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  Figure 2. Biological evolution is not like designing the innovative, first full-flying monohull sailing boat (A). It often uses unrelated components and thus more resembles a boat construction using re- cycled materials (B). (A) is courtesy of and with permission from ©SEAir and (B) is courtesy of and with permission from Rame Pen- insula Beach Care.
For mechanoreceptors such as touch, pressure, and acoustic receptors, by contrast, the physical properties of numerous structures play major roles in capturing, transmitting, and receiving the stimulus. An examination of the complex func- tion of the ears shows that it is their physical properties that dominate signal processing, from sound capture to sensory transduction. The specific structure of different ears is, how- ever, by no means determined by physical laws; as we show here, it is mainly powerful biological processes that govern the evolution of the vertebrate ear. A brief description of the general anatomy and physiology of the ear is given by Bruce (2017; see Figure 1).
In view of the variety of the structures in ears, it might be expected that the particular constellation in various animals and the way they have evolved might be strongly, and logi-
cally, traceable to the laws of physics that govern how struc- tures capture, transmit, and respond to sounds of different frequencies and amplitudes. Indeed, this expectation has led some authors (e.g., Lorimer et al., 2015) to propose that the physics governing the responses to sound have dominated the evolution of the structure of inner ears of mammals. In this article, we intend to show that this is a misleading concept. Although it is a given that the responses of mecha- nosensory organs will depend on the physical properties of their components, the mechanisms of evolution are different from the deterministic nature of physics. There is one ex- tremely important aspect of the laws of biological evolution that can lead to evolutionary trends that a physicist might find counterintuitive; this aspect is known as historical con- tingency.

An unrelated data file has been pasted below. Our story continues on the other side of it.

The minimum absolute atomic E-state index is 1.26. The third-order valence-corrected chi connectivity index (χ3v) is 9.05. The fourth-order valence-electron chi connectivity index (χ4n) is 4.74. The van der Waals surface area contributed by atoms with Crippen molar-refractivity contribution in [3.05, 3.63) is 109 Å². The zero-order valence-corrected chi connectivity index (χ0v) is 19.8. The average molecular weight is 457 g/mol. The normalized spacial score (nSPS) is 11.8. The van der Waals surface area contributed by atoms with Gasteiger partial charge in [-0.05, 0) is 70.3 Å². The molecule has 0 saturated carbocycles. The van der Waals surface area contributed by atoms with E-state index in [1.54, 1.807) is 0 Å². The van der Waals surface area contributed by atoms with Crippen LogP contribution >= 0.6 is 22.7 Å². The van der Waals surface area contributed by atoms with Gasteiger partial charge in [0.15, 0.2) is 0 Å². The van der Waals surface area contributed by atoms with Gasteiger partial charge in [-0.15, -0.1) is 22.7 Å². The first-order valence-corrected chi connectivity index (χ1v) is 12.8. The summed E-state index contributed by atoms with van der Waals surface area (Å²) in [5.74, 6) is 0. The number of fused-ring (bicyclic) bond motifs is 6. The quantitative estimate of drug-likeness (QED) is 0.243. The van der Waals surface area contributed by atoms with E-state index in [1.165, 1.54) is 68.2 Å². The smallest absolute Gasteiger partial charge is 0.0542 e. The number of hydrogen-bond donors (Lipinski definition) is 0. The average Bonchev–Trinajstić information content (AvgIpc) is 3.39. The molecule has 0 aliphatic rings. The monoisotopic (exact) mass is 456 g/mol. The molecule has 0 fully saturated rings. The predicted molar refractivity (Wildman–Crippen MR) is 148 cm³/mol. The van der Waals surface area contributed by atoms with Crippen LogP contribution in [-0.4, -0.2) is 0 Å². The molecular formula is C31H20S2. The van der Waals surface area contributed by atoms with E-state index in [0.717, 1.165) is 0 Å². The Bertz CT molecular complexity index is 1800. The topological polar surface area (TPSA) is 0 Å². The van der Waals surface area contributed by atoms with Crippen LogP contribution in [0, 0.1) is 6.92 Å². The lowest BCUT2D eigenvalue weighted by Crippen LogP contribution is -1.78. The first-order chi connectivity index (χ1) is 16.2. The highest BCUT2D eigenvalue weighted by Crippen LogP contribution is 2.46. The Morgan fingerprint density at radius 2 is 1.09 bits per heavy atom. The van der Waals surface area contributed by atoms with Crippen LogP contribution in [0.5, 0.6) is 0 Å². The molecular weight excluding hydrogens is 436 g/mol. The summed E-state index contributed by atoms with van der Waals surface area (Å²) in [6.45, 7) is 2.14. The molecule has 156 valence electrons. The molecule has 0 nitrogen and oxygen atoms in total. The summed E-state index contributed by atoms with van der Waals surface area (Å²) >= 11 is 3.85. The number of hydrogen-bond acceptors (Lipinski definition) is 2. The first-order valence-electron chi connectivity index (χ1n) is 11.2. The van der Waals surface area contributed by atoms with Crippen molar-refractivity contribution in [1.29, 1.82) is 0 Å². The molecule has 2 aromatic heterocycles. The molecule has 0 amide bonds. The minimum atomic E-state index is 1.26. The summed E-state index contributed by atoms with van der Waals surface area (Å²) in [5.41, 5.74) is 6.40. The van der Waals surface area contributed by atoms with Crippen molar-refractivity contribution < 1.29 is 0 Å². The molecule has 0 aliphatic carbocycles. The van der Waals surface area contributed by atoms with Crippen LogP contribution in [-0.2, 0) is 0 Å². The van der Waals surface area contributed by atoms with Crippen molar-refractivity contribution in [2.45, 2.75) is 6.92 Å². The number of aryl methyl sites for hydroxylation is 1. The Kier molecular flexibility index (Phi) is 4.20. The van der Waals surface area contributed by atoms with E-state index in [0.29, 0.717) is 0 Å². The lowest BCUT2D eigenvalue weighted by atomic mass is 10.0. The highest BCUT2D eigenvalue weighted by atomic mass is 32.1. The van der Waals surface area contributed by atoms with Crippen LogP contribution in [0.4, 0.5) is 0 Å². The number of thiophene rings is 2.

The Concept of Historical
Contingency Illustrated
The idea of historical contingency can be illustrated using a hypothetical situation. Imagine that a physicist in a modern laboratory is asked to build a small, seaworthy boat. Numer- ous erudite works and plans might be consulted, and a boat that is both functional and appealing might be designed “from scratch,” using new materials and working with the best machines (Figure 2A). On the other hand, there is an engineer stranded on a remote island who needs to put to- gether an adequate flotation device using only components left scattered over the island by previous inhabitants (Figure 2B).
The way biological evolution works is very much akin not to the first situation but to the second (Futuyma, 2008). The evolution of any “new” structure in the biological world al- most always proceeds from preexisting structures that may, indeed, originally have had a completely different function. They may only poorly correspond to what anyone may in- tuitively conceive of, but the changes that happen in small evolutionary steps, driven by mutations and random mix- ture of genomes, are adequate to provide a small advantage over previous constellations and thus provide the owner of the new structure with a reproductive advantage.
Thus, evolution is a creative and yet highly conservative phenomenon whose trajectories are greatly influenced by evolutionary coincidences rather than by any deterministic dominance of physics. As an example, chance rather than the principles of physical design determined that the mam- malian middle ear has three ossicles rather than one (Figure
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